A Roadside Stand Summary Reference-to-Context Questions

Read the extracts given below and answer the questions that follow.

1. The little old house was out with a little new shed
In front at the edge of the road where the traffic sped,
A roadside stand that too pathetically pled,

a. Where had the little new shed been put up and why ?
A poor farmer had put up the shed at the edge of the road.

b. What imagery does the first line create?
It creates the imagery of an impoverished farmer’s home and a roadside stand that he has set up.

c. Where is the shed set up?
“file little new shed is set up in front of his house which is on the edge of the road.

d. What is the poetic device used in the third line?
Personification has been used in the third line. The shed has been personified. It pleads pathetically for some extra cash flow.

2. It would not be fair to say for a dole of bread,
But for some of the money, the cash, whose flow supports
The flower of cities from sinking and withering faint.

a. Why does the peasant not want bread?
The poet stresses that the peasant does not want bread or the basic amenities of life but a source of alternate income, apart from his trade.

b. What does the peasant yearn for?
The peasant yearns for some of the city money to sustain him better, and liberate him from his hand-to-mouth existence.

c. How does money sustain cities?
Money in the cities, always in excess, brings luxurious benefits.

d. Explain: ‘flower of cities’.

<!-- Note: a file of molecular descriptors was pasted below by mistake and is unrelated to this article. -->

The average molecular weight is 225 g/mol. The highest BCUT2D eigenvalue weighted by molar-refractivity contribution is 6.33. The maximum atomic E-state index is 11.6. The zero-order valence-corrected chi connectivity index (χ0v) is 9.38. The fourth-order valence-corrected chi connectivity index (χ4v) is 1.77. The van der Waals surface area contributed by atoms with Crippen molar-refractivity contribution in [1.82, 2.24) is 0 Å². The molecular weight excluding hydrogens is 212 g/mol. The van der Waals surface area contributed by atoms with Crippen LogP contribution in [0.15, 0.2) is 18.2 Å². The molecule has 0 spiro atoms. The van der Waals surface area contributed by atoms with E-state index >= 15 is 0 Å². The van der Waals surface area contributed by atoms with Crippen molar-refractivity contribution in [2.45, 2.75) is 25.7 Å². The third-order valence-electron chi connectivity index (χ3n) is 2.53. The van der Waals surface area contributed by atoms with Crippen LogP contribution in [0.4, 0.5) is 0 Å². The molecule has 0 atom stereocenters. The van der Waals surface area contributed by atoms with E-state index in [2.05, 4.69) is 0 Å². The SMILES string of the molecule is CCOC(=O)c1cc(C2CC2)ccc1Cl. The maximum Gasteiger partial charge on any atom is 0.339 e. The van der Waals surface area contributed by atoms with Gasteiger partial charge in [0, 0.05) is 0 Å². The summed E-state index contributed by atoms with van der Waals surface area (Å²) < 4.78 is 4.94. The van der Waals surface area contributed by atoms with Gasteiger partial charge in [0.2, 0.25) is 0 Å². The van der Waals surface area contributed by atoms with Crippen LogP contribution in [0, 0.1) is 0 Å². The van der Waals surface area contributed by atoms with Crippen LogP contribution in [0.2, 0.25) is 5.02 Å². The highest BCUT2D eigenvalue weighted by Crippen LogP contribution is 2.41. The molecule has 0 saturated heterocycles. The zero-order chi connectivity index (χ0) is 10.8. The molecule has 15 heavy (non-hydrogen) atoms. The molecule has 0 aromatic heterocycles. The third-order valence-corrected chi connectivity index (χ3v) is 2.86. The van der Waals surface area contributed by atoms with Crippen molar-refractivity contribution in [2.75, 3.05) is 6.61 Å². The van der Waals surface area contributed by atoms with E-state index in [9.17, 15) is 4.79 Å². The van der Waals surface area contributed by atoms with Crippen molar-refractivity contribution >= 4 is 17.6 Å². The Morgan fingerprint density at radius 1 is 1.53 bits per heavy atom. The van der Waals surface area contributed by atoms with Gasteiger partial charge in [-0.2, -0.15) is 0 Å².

This is a metaphor. Just as flowers are kept from withering with extra care and nurturing, similarly, extra cash flow helps cities to bloom and flourish.

3. The polished traffic passed with a mind ahead,
Or if ever aside a moment, then out of sorts
At having the landscape marred with the artless paint

a. Explain the poetic device in ‘The polished traffic’.
‘The polished traffic’ is a transferred epithet that depicts the sophisticated, urban city- dwellers.

b. Why are their minds ahead?
The urban rich have their minds preoccupied with their own lives and its related problems.

c. How do they react to the presence of the stand?
They are indifferent to the presence of the roadside stand, if ever they chance to look at it.

d. Why do they feel out of sorts?
The presence of the roadside stand annoys them as they feel that it mars the beauty of the landscape.

4. Of signs that with N turned wrong and S turned wrong
Offered for sale wild berries in wooden quarts,
Or crook-necked golden squash with silver warts,
Or beauty rest in a beautiful mountain scene,

a. What do N and S turned wrong symbolise?
These inelegantly painted signposts and other rustic signs are a source of annoyance to the urban rich.

b. What does the stand sell?
It sells some home-grown produce like wild berries, crook-necked golden squash with silver warts and amateur paintings of the mountain scene.

c. Explain: ‘beauty rest in a mountain scene’.
This probably refers to a scenic painting made by the inhabitants of the roadside stand, to sell to the rich people.

d. What qualities of the offered articles make them unfit for sale?
The articles for sale at the roadside stand are wild and lack the polish of similar articles available in the cities. Thus, they hold no appeal for the urban rich who drive past.

5. You have the money, but if you want to be mean,
Why keep your money (this crossly) and go along.
The hurt to the scenery wouldn’t be my complaint
So much as the trusting sorrow of what is unsaid:

a. How do the rich behave meanly with the poor?
When the rich city people refuse to buy anything from the roadside stand, the poor peasant feel dejected and angry. They ask the city men to keep all their money with themselves and leave.

b. Explain, ‘trusting sorrow’.